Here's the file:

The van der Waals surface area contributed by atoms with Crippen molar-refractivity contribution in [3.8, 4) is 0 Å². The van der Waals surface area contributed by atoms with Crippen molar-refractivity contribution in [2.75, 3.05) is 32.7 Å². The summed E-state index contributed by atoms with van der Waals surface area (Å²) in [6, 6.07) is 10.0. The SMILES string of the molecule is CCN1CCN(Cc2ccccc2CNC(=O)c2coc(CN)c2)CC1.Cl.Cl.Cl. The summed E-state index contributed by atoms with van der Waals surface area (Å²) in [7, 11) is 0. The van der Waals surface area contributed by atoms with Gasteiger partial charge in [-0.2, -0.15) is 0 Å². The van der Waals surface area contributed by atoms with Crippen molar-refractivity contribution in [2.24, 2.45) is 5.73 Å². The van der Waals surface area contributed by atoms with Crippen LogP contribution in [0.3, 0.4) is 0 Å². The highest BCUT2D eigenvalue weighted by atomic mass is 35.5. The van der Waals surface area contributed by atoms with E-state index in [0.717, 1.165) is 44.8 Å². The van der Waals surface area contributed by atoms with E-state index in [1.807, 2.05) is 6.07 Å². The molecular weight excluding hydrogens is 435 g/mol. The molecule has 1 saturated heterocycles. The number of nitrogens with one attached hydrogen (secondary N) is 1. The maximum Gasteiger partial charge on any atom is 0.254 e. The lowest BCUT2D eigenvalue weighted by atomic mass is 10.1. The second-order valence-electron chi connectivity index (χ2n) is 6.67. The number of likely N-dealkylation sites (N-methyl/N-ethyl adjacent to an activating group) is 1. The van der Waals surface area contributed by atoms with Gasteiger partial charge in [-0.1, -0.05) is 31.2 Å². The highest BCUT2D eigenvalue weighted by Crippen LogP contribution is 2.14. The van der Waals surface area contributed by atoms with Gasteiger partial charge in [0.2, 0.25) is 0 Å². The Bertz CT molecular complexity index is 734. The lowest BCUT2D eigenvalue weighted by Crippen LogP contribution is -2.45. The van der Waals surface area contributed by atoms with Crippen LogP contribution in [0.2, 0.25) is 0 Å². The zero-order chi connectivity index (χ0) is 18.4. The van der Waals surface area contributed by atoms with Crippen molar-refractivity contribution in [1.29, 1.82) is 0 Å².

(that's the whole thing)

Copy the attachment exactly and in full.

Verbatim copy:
The van der Waals surface area contributed by atoms with Crippen molar-refractivity contribution in [3.8, 4) is 0 Å². The van der Waals surface area contributed by atoms with Crippen molar-refractivity contribution in [2.75, 3.05) is 32.7 Å². The summed E-state index contributed by atoms with van der Waals surface area (Å²) in [6, 6.07) is 10.0. The SMILES string of the molecule is CCN1CCN(Cc2ccccc2CNC(=O)c2coc(CN)c2)CC1.Cl.Cl.Cl. The summed E-state index contributed by atoms with van der Waals surface area (Å²) in [7, 11) is 0. The van der Waals surface area contributed by atoms with Gasteiger partial charge in [-0.2, -0.15) is 0 Å². The van der Waals surface area contributed by atoms with Crippen molar-refractivity contribution in [2.24, 2.45) is 5.73 Å². The van der Waals surface area contributed by atoms with Crippen LogP contribution in [0.3, 0.4) is 0 Å². The highest BCUT2D eigenvalue weighted by atomic mass is 35.5. The van der Waals surface area contributed by atoms with E-state index in [0.717, 1.165) is 44.8 Å². The van der Waals surface area contributed by atoms with E-state index in [1.807, 2.05) is 6.07 Å². The molecular weight excluding hydrogens is 435 g/mol. The molecule has 1 saturated heterocycles. The number of nitrogens with one attached hydrogen (secondary N) is 1. The maximum Gasteiger partial charge on any atom is 0.254 e. The lowest BCUT2D eigenvalue weighted by atomic mass is 10.1. The second-order valence-electron chi connectivity index (χ2n) is 6.67. The number of likely N-dealkylation sites (N-methyl/N-ethyl adjacent to an activating group) is 1. The van der Waals surface area contributed by atoms with Gasteiger partial charge in [-0.1, -0.05) is 31.2 Å². The highest BCUT2D eigenvalue weighted by Crippen LogP contribution is 2.14. The van der Waals surface area contributed by atoms with Gasteiger partial charge in [0.2, 0.25) is 0 Å². The Bertz CT molecular complexity index is 734. The lowest BCUT2D eigenvalue weighted by Crippen LogP contribution is -2.45. The van der Waals surface area contributed by atoms with Crippen LogP contribution in [0.2, 0.25) is 0 Å². The zero-order chi connectivity index (χ0) is 18.4. The van der Waals surface area contributed by atoms with Crippen molar-refractivity contribution in [1.29, 1.82) is 0 Å².